Goldman Sachs Group Inc. signage is displayed on the floor of the New York Stock Exchange in New York, U.S., on Thursday, June 2, 2011. U.S. stocks retreated, a day after the biggest slump for the Standard & Poor's 500 Index since August, as investors awaited the Labor Department's monthly report on employment in the world's largest economy. Photographer: Jin Lee/Bloomberg

Goldman Sachs Predicts Stocks Will Rally 11 Percent in 2018

Goldman Sachs has released its 2018 stock market forecast, and it’s bullish.

In a note to clients published Tuesday, David Kostin and the equity strategy team at Goldman Sachs said they expect the S&P 500 will rise 11% in 2018 to hit 2,850 by year-end.

Goldman is the latest Wall Street bank to come out with a bullish call on the stock market for the year ahead, with Yahoo Finance’s Sam Ro detailing over the weekend that so far strategists at BMO Capital, UBS, Deutsche Bank, and Credit Suisse have each called for double-digit returns in 2018.

Goldman argues that what it calls “rational exuberance” will be a guiding theme in 2018, with the firm citing above-trend U.S. and global economic growth, low and slowly rising interest rates, and profit growth boosted by tax reform as tailwinds for the stock market.

Kostin sees S&P 500 earnings rising 14% in 2018 in the event tax reform passes; last week, economists at Goldman said they think there is an 80% chance that tax reform is passed by early next year. If tax reform fails to pass in Congress, Kostin sees S&P 500 earnings rising 5% next year with the market falling to 2,450 in the near-term. On Tuesday morning, S&P futures were trading near 2,590.

Through Monday’s close, stocks were enjoying one of their best years since the financial crisis with the Dow up more than 18% year-to-date, the S&P 500 up over 15%, and the tech-heavy Nasdaq up better than 26% so far this year.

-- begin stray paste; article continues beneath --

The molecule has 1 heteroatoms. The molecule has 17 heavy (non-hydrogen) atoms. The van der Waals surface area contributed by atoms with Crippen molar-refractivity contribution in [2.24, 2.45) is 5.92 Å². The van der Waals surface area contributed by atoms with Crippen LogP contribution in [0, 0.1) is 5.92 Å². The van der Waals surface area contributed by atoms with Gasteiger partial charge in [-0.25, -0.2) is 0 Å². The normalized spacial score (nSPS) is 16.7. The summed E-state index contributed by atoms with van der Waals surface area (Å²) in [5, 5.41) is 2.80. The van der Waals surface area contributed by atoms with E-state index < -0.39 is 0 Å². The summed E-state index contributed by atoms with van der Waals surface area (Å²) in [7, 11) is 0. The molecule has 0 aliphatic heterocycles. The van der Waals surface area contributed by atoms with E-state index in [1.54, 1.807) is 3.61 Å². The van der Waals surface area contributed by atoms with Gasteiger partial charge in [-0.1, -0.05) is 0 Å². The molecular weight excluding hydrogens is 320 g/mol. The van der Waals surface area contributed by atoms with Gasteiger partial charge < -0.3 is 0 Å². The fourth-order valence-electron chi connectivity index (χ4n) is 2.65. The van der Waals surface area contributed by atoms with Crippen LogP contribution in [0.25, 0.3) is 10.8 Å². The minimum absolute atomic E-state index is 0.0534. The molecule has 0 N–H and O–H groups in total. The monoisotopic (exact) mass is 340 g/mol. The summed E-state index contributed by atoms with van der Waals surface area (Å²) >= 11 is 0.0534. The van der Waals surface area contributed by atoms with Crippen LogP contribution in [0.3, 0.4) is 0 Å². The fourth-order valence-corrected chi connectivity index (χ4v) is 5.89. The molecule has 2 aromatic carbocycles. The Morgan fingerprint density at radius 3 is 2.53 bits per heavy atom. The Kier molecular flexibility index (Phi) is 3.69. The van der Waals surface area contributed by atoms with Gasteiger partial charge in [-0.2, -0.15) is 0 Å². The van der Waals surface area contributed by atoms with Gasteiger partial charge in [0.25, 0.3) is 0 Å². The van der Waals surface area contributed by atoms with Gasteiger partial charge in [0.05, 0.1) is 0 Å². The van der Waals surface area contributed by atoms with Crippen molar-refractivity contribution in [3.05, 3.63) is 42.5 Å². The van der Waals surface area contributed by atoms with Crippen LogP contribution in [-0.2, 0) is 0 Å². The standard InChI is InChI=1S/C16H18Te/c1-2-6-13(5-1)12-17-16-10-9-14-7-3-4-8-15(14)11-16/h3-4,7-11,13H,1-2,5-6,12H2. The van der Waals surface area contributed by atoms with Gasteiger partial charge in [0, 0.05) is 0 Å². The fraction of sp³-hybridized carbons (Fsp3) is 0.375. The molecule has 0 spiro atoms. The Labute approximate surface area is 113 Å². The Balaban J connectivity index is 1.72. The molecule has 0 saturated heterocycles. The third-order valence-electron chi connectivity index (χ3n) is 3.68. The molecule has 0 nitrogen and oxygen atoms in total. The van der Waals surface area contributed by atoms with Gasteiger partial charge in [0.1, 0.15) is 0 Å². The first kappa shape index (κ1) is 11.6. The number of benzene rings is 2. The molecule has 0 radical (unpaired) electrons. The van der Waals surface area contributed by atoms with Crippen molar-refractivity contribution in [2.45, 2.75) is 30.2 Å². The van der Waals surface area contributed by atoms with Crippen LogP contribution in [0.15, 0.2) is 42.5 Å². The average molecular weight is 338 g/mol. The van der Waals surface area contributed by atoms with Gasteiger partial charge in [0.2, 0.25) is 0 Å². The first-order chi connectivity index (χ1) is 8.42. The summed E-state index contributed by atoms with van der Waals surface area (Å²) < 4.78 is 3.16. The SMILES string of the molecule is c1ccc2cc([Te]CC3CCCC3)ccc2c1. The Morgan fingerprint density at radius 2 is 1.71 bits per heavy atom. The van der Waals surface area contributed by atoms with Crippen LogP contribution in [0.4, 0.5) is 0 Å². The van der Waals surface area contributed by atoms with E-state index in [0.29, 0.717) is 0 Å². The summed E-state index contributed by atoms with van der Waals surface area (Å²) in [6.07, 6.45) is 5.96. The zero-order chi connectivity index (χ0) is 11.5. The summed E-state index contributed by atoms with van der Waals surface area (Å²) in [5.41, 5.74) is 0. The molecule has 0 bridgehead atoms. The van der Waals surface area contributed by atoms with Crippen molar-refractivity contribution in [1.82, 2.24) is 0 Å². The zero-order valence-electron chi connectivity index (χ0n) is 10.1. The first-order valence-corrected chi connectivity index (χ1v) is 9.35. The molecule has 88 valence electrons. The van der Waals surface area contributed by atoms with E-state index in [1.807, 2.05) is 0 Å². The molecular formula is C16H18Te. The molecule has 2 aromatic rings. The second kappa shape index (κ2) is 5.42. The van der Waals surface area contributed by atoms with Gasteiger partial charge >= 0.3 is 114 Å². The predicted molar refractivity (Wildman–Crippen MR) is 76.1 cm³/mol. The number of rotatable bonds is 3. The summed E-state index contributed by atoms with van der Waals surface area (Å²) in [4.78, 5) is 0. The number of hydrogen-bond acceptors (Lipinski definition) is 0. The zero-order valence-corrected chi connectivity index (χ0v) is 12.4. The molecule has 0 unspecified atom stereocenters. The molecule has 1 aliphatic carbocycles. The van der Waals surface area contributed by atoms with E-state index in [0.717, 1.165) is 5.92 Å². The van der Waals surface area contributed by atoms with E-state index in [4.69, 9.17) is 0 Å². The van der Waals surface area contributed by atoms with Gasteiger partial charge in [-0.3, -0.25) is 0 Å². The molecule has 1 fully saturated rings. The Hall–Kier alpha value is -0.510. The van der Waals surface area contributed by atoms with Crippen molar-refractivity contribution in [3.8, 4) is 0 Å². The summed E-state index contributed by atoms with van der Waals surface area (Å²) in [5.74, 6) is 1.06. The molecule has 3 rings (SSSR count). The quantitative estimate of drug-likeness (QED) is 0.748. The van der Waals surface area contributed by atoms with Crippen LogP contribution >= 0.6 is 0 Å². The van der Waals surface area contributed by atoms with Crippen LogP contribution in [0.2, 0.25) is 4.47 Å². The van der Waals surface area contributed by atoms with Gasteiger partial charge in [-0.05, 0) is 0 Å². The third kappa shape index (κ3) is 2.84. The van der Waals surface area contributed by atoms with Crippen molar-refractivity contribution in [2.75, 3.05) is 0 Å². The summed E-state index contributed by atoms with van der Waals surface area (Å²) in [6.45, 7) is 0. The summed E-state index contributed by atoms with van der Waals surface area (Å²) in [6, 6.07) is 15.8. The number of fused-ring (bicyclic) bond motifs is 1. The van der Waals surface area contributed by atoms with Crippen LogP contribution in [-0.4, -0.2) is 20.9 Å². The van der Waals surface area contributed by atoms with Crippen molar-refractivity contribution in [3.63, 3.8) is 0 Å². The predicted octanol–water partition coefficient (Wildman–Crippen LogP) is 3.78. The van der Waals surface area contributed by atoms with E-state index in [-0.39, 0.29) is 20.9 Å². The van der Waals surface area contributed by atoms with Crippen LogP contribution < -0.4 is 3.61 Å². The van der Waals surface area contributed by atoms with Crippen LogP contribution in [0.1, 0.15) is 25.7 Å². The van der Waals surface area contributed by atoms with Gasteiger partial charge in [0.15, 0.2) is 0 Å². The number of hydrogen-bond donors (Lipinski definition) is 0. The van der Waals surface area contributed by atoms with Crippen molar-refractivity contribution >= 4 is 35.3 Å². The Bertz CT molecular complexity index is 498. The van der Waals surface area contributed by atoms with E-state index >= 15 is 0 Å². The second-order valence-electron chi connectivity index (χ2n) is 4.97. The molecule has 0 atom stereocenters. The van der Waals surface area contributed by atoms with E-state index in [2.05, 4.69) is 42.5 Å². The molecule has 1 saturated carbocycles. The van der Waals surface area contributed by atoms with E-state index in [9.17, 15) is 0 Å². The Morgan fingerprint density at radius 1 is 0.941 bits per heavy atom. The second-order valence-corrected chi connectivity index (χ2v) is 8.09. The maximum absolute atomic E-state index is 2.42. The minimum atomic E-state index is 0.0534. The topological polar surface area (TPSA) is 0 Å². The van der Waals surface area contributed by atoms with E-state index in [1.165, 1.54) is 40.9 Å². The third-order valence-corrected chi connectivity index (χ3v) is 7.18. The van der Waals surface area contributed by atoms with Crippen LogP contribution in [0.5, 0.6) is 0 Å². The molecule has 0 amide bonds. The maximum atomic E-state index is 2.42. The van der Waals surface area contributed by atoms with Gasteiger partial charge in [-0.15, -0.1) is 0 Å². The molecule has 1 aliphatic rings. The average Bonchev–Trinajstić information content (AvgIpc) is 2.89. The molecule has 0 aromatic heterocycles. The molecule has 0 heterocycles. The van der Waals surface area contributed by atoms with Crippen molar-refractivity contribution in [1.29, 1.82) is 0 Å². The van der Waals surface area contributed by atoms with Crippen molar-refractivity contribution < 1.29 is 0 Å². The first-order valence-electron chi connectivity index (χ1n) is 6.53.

Those who are concerned that elevated stock valuations will lead investors towards some sort of inevitable cliff are unlikely to find comfort in Kostin’s description of the current environment as “rational exuberance,” as this echoes the title of Yale professor Robert Shiller’s famous book “Irrational Exuberance,” released just before the height of the tech bubble.

Shiller’s title was taken from a famous 1996 speech given by then-Federal Reserve chairman Alan Greenspan, who asked, “But how do we know when irrational exuberance has unduly escalated asset values, which then become subject to unexpected and prolonged contractions, as they have in Japan over the past decade?” It took almost four years for the tech bubble to burst.

Kostin writes that, “The current equity rally echoes aspects of the 1990s bull market.”

“From its December bear market low through 1996, the S&P 500 index delivered a total return of nearly 330% (17% annualized), just slightly behind the magnitude of the current rally,” Kostin notes. “Both economic expansions were long lasting (ultimately lasting 120 months in the 1990s while the current expansion stands at 100 months and counting). Subdued inflation contributed to the extended equity bull markets during both periods.”

Kostin notes that Greenspan was early in his concerns about the market, adding that the market more than doubled between his comments and the bubble bursting.

“The current equity market valuation is certainly stretched in historical terms but it does not appear unreasonable based on the high level of corporate profitability,” Kostin writes.

“Earnings drive stocks over time and should support the index rising to 2850 at year-end 2018, 3000 at the end of 2019, and 3100 by the close of 2020, representing a price gain during the next three years of 20%… An earnings-driven bull market is inherently rational for a fundamental equity investor.”